Compact SUV are full and plenty, across segments and in all sizes and forms. However, the focus here, is on the sub4-meter segment in India, with rivals from Maruti Suzuki, Tata, Toyota, Nissan, Mahindra, and Kia. The Venue is positioned between the i20 hatchback and the radical-looking, new Creta. And the little SUV is sold with a 1.4-litre engine, a 1.2-litre engine, and a 1.0-litre, direct-injection, turbo petrol engine. In terms of transmission options, it comes with a 7-speed dual-clutch automatic, a 6-speed manual, and a clutchless iMT gearbox. With competitive pricing, the Venue slots right in as a compact SUV that promises to be a great product.
The Hyundai DNA
The Venue is unmistakably a Hyundai; it’s just that it’s a little too boxy from up-front. The cascading grille, although a bit too large, gets chrome lining. The grille is flanked by split headlights, with a sleek LED strip above and a square-like housing bordering the LED DRLs. There’s body-cladding around the SUV that gives it a rugged look. It also boasts of a flat-surface bonnet, a prominent character line, roof rails, and flared wheel arches. And the 16-inch alloy wheels don’t look small. At the rear, you get cube-like tail lights and small reversing lamps positioned low down in the bumper. It also gets dimpled cladding and the wide scuff plate shouts SUV. However, Venue isn’t the biggest in its segment and is built on the i20 platform.
Get into the Hyundai cars, and the neat dashboard gets horizontal elements, giving it a solid appearance. It gets an all-black theme with silver elements, and the overall quality is excellent; in fact, it’s the best in its segment. The steering and gear lever feel good to grip, but a few low-rent plastics can be spotted around. The white stitching on the steering, gear lever, and seats bode well the all-black look. It features a floating 8.0-inch touchscreen that works smoothly. But it’s in the features department where this SUV excels. It gets an ’embedded’ SIM card that lets you connect with the car in different ways – from starting your engine, turning on the AC, and unlocking/locking doors, all through your phone.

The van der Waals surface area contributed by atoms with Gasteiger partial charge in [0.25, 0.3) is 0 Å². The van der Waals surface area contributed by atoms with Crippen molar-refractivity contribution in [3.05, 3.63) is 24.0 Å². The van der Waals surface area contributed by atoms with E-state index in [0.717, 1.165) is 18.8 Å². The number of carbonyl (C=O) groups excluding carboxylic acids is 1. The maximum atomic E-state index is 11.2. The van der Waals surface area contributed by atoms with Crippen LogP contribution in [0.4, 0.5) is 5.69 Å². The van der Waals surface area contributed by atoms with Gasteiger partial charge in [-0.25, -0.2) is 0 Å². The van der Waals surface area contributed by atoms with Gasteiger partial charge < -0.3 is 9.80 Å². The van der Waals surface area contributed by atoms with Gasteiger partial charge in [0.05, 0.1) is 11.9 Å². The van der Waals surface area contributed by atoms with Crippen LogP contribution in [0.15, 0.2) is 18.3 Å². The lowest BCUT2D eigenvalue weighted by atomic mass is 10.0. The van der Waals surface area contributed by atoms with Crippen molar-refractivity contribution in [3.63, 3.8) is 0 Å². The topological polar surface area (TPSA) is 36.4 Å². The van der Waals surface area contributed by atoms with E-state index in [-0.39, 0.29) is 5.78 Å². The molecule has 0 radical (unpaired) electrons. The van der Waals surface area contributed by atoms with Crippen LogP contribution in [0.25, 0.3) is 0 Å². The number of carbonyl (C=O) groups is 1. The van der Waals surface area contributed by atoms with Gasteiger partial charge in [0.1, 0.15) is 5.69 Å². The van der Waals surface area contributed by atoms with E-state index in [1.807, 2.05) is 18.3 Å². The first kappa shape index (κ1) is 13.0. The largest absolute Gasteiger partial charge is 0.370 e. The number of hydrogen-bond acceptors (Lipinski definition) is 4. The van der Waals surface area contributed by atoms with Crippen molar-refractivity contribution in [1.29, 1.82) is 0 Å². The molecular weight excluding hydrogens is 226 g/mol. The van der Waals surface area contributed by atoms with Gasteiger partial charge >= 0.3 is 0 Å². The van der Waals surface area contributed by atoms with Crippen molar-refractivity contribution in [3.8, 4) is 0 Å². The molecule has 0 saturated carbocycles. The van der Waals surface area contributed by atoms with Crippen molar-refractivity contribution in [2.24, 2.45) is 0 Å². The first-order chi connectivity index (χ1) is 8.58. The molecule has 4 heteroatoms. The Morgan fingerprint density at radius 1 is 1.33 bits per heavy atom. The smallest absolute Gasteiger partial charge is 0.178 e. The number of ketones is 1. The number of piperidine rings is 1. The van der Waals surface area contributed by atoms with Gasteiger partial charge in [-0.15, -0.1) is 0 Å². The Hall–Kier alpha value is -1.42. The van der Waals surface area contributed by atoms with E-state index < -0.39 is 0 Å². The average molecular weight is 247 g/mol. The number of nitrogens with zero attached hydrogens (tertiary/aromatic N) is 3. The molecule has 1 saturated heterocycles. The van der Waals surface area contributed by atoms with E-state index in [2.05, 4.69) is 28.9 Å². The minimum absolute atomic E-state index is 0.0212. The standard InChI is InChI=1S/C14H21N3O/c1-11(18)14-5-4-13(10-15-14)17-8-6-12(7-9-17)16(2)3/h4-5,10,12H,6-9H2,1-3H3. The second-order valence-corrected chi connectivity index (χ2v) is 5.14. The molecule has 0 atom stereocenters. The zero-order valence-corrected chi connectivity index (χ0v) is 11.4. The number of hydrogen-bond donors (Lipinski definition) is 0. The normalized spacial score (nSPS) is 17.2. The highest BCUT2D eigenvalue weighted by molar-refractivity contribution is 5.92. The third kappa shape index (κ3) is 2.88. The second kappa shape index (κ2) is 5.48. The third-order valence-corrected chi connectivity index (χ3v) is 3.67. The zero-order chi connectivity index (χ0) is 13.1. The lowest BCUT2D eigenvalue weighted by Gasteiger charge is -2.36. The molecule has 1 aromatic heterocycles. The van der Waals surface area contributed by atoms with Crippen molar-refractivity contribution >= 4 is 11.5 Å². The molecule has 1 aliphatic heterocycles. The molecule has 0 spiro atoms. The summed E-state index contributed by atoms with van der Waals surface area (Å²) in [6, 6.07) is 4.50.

The interior is quite small, but the driver’s seat ensures you fit in without any issues, and the driving position is spot-on; so is visibility, thanks to a high seating. Legroom is a bit less at the back, making it the smallest in its segment. Legroom at the back is best suited to small kids or short adults, the rear windows hamper visibility. The height of the seat base is good, and three can be seated without a squeeze. It’s a very practical cabin with lots of storage compartments, and the 350-litre boot can swallow in all your shopping bags.
In terms of equipment, it gets 6 airbags, cornering lamps, an 8.0-inch touchscreen infotainment system with Android and Apple connectivity, projector headlamps with DRLs, ABS with EBD and brake assist, speed-sensing door locks, Arkamys sound system, hill-start assist and ESP, sunroof, cruise control, and wireless phone charging.
We drove the 1.4-litre diesel engine that produces 88bhp and 220Nm of torque, and the engine feels at home in the mid-range. There is turbo lag though because of the weight, but once the turbo spools up, the Venue is a lot of fun to drive. And the suspension setup is excellent, particularly for something that rides on tall springs. Body roll isn’t much, and darting into corners won’t scare you. The steering feels light at low speeds, but you do sense some feedback as you pick up the pace. By and large, the Hyundai Venue a hoot to drive, but tends to run out of breath at around 4,000rpm. It’s a perfect city commuter and a decently able highway cruiser. But throw a harsh bit of road at it, and that’s when you feel the firmness of the springs.
And then, there’s the turbo-petrol.
The 1.0-litre, 3-cylinder, direct injection turbo petrol engine in the Venue is paired to a 7-speed dual-clutch automatic gearbox. The motor is smooth and throttle inputs are linear, and with its auto ‘box, it makes driving a stress-free affair, which is great, considering the traffic us Indians have to deal with. Also, grab the latest info on the new cars, only at autoX.